Editor’s Desk

The answer to patient adherence: Check ‘all of the above’

Peter Wehrwein
Editor

Quick fixes, magic bullets, secret sauces—none will you find for improving patient engagement and adherence.

Instead, judging by the 4th Annual Adherence and Engagement Summit in Philadelphia last week, look for as much variety in adherence and engagement efforts as you'll see in the people you're trying to persuade to mind their health and take their medication as directed.

For some people, improving adherence—and outcomes that follow—may providing a free lift to their appointments. George Fields, a senior medical officer for CareMore, a Medicare Advantage and Medicaid managed care health plan based in Southern California, told the summit audience that CareMore had significantly reduce the amputation rate among its MA members by providing free transportation and eliminating copayments for items like insulin and blood glucose test strips.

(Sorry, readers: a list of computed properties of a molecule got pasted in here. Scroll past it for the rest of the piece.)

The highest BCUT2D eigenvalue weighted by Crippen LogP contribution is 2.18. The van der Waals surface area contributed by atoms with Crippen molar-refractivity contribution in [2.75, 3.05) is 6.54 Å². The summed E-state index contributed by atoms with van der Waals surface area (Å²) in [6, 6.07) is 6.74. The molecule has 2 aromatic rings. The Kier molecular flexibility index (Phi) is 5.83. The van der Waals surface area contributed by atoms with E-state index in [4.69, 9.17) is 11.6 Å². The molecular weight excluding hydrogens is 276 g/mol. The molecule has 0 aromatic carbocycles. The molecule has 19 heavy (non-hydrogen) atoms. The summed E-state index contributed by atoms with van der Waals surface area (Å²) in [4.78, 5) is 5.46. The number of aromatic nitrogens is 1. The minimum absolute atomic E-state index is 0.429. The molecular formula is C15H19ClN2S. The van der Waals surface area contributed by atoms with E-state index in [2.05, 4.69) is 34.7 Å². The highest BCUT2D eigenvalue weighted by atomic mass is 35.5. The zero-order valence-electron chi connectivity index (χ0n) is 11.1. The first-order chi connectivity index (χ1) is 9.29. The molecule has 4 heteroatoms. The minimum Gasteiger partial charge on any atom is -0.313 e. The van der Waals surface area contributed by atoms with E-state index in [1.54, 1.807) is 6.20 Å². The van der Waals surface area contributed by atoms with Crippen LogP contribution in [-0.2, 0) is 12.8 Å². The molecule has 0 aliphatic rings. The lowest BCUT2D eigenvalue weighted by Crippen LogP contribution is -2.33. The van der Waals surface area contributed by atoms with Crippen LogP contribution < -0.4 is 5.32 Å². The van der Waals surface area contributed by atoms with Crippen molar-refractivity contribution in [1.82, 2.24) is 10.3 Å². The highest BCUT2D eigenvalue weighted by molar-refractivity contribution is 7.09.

Adam Hanina, CEO and co-founder of AiCure, talked up his company's product, which uses artificial intelligence, facial recognition software and smartphone cameras to monitor whether people have taken their medication.

Direct observation is the gold standard for ensuring adherence, Hanina told the group, and "what we have done is automated the process of direct observation."

Rajiv Shah, CEO and founder of mymeds, a medication management app, hat tipped Mango Health as setting the standard for adherence technologies but made a case for apps that work on the full gamut of devices. He noted that older people may need a larger screen to read and navigate. And pharmacists got props from Shah: "No one else knows as much about medications as pharmacists. We really believe they are the unsung heroes of adherence."

High deductibles can affect adherence and whether people take a new medication may depend on whether they have gone through their deductible, noted Candace Feldman, a rheumatologist at Brigham and Women's Hospital in Boston. She cautioned against education-only approaches to adherence, noting that they can widen existing disparities in health care because educational materials tend to be more effective among people with social and economic advantages.

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